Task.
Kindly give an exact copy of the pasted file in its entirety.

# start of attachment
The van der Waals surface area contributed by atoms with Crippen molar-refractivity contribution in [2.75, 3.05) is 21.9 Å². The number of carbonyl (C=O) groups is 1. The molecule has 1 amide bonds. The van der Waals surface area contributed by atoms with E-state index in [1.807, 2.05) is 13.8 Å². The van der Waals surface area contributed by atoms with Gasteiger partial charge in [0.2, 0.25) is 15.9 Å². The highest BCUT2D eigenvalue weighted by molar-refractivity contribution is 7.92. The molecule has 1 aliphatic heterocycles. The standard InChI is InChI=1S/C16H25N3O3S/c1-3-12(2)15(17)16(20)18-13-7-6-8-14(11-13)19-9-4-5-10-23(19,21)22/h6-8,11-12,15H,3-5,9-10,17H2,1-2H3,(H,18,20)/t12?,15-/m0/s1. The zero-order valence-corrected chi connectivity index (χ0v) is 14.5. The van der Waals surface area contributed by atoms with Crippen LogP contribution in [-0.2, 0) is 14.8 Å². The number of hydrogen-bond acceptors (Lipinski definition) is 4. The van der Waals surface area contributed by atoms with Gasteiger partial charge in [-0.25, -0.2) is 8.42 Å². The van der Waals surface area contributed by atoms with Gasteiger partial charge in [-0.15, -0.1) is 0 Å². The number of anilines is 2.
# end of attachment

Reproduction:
The van der Waals surface area contributed by atoms with Crippen molar-refractivity contribution in [2.75, 3.05) is 21.9 Å². The number of carbonyl (C=O) groups is 1. The molecule has 1 amide bonds. The van der Waals surface area contributed by atoms with E-state index in [1.807, 2.05) is 13.8 Å². The van der Waals surface area contributed by atoms with Gasteiger partial charge in [0.2, 0.25) is 15.9 Å². The highest BCUT2D eigenvalue weighted by molar-refractivity contribution is 7.92. The molecule has 1 aliphatic heterocycles. The standard InChI is InChI=1S/C16H25N3O3S/c1-3-12(2)15(17)16(20)18-13-7-6-8-14(11-13)19-9-4-5-10-23(19,21)22/h6-8,11-12,15H,3-5,9-10,17H2,1-2H3,(H,18,20)/t12?,15-/m0/s1. The zero-order valence-corrected chi connectivity index (χ0v) is 14.5. The van der Waals surface area contributed by atoms with Crippen LogP contribution in [-0.2, 0) is 14.8 Å². The number of hydrogen-bond acceptors (Lipinski definition) is 4. The van der Waals surface area contributed by atoms with Gasteiger partial charge in [-0.25, -0.2) is 8.42 Å². The van der Waals surface area contributed by atoms with Gasteiger partial charge in [-0.15, -0.1) is 0 Å². The number of anilines is 2.